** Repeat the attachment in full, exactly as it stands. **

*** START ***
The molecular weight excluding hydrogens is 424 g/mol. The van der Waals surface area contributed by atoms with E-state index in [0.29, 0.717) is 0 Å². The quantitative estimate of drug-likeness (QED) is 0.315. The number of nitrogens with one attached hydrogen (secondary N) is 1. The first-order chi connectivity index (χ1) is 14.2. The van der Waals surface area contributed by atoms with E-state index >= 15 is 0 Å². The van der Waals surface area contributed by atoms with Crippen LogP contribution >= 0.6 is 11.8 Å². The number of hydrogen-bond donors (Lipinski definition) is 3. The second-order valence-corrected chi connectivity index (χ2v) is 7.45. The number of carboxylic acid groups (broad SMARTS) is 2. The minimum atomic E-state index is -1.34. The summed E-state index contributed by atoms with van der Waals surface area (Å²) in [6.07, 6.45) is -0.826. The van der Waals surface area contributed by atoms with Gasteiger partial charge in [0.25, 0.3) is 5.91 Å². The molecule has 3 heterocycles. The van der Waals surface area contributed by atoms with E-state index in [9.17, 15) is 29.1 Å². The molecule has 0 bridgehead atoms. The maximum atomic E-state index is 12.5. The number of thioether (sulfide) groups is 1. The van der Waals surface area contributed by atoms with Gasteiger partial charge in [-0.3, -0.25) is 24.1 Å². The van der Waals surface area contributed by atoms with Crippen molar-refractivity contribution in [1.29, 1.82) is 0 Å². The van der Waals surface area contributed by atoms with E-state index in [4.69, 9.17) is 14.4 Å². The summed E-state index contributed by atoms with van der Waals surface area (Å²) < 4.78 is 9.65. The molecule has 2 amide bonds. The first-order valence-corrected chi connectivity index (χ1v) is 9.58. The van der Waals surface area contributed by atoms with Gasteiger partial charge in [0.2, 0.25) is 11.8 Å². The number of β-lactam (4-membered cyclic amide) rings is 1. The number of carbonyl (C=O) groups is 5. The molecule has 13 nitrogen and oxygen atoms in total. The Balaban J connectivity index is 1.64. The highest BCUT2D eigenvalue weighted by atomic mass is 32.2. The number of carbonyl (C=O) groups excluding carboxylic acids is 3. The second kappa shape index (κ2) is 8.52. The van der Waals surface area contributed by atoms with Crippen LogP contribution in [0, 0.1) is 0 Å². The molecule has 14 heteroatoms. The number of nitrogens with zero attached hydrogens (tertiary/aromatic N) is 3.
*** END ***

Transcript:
The molecular weight excluding hydrogens is 424 g/mol. The van der Waals surface area contributed by atoms with E-state index in [0.29, 0.717) is 0 Å². The quantitative estimate of drug-likeness (QED) is 0.315. The number of nitrogens with one attached hydrogen (secondary N) is 1. The first-order chi connectivity index (χ1) is 14.2. The van der Waals surface area contributed by atoms with E-state index >= 15 is 0 Å². The van der Waals surface area contributed by atoms with Crippen LogP contribution >= 0.6 is 11.8 Å². The number of hydrogen-bond donors (Lipinski definition) is 3. The second-order valence-corrected chi connectivity index (χ2v) is 7.45. The number of carboxylic acid groups (broad SMARTS) is 2. The minimum atomic E-state index is -1.34. The summed E-state index contributed by atoms with van der Waals surface area (Å²) in [6.07, 6.45) is -0.826. The van der Waals surface area contributed by atoms with Gasteiger partial charge in [0.25, 0.3) is 5.91 Å². The molecule has 3 heterocycles. The van der Waals surface area contributed by atoms with E-state index in [9.17, 15) is 29.1 Å². The molecule has 0 bridgehead atoms. The maximum atomic E-state index is 12.5. The number of thioether (sulfide) groups is 1. The van der Waals surface area contributed by atoms with Gasteiger partial charge in [-0.3, -0.25) is 24.1 Å². The van der Waals surface area contributed by atoms with Crippen molar-refractivity contribution in [1.29, 1.82) is 0 Å². The van der Waals surface area contributed by atoms with E-state index in [4.69, 9.17) is 14.4 Å². The summed E-state index contributed by atoms with van der Waals surface area (Å²) < 4.78 is 9.65. The molecule has 2 amide bonds. The first-order valence-corrected chi connectivity index (χ1v) is 9.58. The van der Waals surface area contributed by atoms with Gasteiger partial charge in [0.2, 0.25) is 11.8 Å². The number of β-lactam (4-membered cyclic amide) rings is 1. The number of carbonyl (C=O) groups is 5. The molecule has 13 nitrogen and oxygen atoms in total. The Balaban J connectivity index is 1.64. The highest BCUT2D eigenvalue weighted by atomic mass is 32.2. The number of carbonyl (C=O) groups excluding carboxylic acids is 3. The second kappa shape index (κ2) is 8.52. The van der Waals surface area contributed by atoms with Crippen LogP contribution in [0, 0.1) is 0 Å². The molecule has 14 heteroatoms. The number of nitrogens with zero attached hydrogens (tertiary/aromatic N) is 3.